Friday night's nearly sold-out audience at the Alabama Shakespeare Festival's Octagon Theatre cheered at the conclusion of Dominique Morisseau's powerful Pipeline, a robust and muscular 90-minute exploration of the all too prophetic "school to prison pipeline" facing a disproportionate number of young African-American men.
Produced in partnership with the Equal Justice Initiative, it continues the important conversation about race that EJI's director Bryan Stevenson spurred with the opening a year and a half ago of Montgomery's "Legacy Museum" and "National Memorial for Peace and Justice".
Ms. Morisseau -- a 2018 MacArthur Foundation "Genius Grant" Fellow -- has written a taut and sometimes gut-wrenching drama about public school teacher Nya [Eunice Woods] attempting to do what she thinks is best for her son Omari [Jay Wade] by sending him to a private school where she hopes the environment will shelter him from the violent high school where she teaches.
Good impulses that go horribly wrong when an incident at the new school brought on by a teacher provokes Omari during a class discussion of novelist Richard Wright's Native Son; as the teacher insists that Omari be the spokesman for all Blacks -- and using such trigger words as "tamed", "animal", and "unleashed" -- the young man pushed the teacher out of righteous rage, thereby initiating an investigation and potential jail time for assault.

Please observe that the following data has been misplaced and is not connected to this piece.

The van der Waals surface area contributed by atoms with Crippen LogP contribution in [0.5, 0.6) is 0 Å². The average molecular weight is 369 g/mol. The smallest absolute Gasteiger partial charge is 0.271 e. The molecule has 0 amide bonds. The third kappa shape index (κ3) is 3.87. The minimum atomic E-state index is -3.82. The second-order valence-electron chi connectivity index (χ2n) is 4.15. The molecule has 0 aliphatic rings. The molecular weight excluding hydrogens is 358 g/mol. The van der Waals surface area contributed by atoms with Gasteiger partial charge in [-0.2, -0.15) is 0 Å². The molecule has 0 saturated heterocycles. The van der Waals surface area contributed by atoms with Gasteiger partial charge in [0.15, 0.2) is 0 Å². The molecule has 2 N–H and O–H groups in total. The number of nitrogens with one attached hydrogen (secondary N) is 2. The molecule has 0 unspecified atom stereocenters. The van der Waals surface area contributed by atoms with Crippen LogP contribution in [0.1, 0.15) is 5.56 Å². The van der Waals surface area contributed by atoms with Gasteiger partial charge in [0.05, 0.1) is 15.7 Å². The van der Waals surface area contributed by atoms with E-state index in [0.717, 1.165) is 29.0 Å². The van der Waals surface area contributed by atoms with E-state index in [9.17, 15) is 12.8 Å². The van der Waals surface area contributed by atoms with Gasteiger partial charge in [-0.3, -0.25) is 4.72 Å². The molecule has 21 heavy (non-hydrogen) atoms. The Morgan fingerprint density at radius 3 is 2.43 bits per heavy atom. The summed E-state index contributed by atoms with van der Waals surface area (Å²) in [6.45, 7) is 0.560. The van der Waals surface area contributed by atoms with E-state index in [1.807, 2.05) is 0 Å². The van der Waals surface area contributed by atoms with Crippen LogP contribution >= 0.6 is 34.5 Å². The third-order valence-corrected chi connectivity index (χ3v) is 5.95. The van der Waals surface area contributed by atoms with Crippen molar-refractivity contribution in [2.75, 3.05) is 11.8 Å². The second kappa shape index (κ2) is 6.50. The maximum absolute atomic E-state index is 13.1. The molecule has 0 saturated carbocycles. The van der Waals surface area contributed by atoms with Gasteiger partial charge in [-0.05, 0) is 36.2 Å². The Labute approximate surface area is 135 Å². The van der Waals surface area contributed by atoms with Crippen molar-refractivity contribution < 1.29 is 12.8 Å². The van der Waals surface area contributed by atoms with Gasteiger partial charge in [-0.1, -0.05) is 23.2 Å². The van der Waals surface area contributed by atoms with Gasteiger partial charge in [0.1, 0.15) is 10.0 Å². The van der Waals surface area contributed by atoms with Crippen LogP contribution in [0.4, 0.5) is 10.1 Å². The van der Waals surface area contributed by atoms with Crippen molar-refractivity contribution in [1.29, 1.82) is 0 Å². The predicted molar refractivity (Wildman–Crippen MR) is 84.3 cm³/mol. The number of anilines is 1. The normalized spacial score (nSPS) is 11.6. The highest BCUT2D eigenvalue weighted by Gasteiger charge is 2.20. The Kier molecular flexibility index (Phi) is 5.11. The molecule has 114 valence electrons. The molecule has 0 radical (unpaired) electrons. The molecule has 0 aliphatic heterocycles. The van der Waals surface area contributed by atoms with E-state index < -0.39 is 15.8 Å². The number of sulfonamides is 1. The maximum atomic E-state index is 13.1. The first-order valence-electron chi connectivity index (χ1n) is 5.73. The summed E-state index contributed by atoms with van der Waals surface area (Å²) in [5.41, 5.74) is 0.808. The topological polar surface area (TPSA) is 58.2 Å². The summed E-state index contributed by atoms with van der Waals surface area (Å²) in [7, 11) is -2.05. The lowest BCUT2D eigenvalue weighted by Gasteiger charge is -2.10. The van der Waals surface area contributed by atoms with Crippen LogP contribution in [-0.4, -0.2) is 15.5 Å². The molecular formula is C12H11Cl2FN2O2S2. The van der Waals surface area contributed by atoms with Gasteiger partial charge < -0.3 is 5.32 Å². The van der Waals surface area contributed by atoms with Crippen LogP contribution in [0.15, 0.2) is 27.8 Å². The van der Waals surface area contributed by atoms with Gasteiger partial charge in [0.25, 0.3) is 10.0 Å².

Early on in the production, Ms. Morisseau introduces poet Gwendolyn Brooks' "We Real Cool", a fatalist jazz influenced rif on the macho chest-beating of African-American youth -- outsiders who are resigned to a dead-end existence beyond their control, but who nonetheless continue their posturing. She punctuates the action with repeated fragments of the poem, so we are never far from the dominant theme of her play. And she seems to be inviting her audiences to engage in the conversation that might lead to an understanding of Omari's plight and end the dehumanizing of Black youth. -- Yes, this is a conversation we should be having.
Director Ron OJ Parson keeps the focus clearly on Nya and Omari as each one tries to navigate their ways through to a satisfactory conclusion -- Nya by not giving in to panic in the search for her son and offer help to him and even asking him to teach her: to help her understand, and Omari by temporarily running away to settle himself before admitting responsibility for his actions. -- Ms. Woods and Mr. Wade develop the complexities of their roles so audiences invest in both their conditions. There may be hope for reconciliation.
They are abetted along the way by Omari's girlfriend Jasmine [Toree Alexandre], Nya's outspoken veteran colleague Laurie [Barbara Figgins], dutiful school security guard Dun [Brian Nelson], and Nya's patriarchal ex-husband Xavier [Ethan Henry], whose estrangement from his son plays a major tole in Omari's acting-out. -- Each one in this excellent ensemble is given at least one moment that both furthers the plot and shows the desperation and fear they bring to dealing with an educational system seemingly rigged against them.
There are no easy solutions to the topics Ms. Morisseau proposes in her well-crafted social commentary. But seeing the emotionally charged ASF production of Pipeline could prompt at least a local willingness to talk with one another and move toward fixing a problem that has been with us for far too long.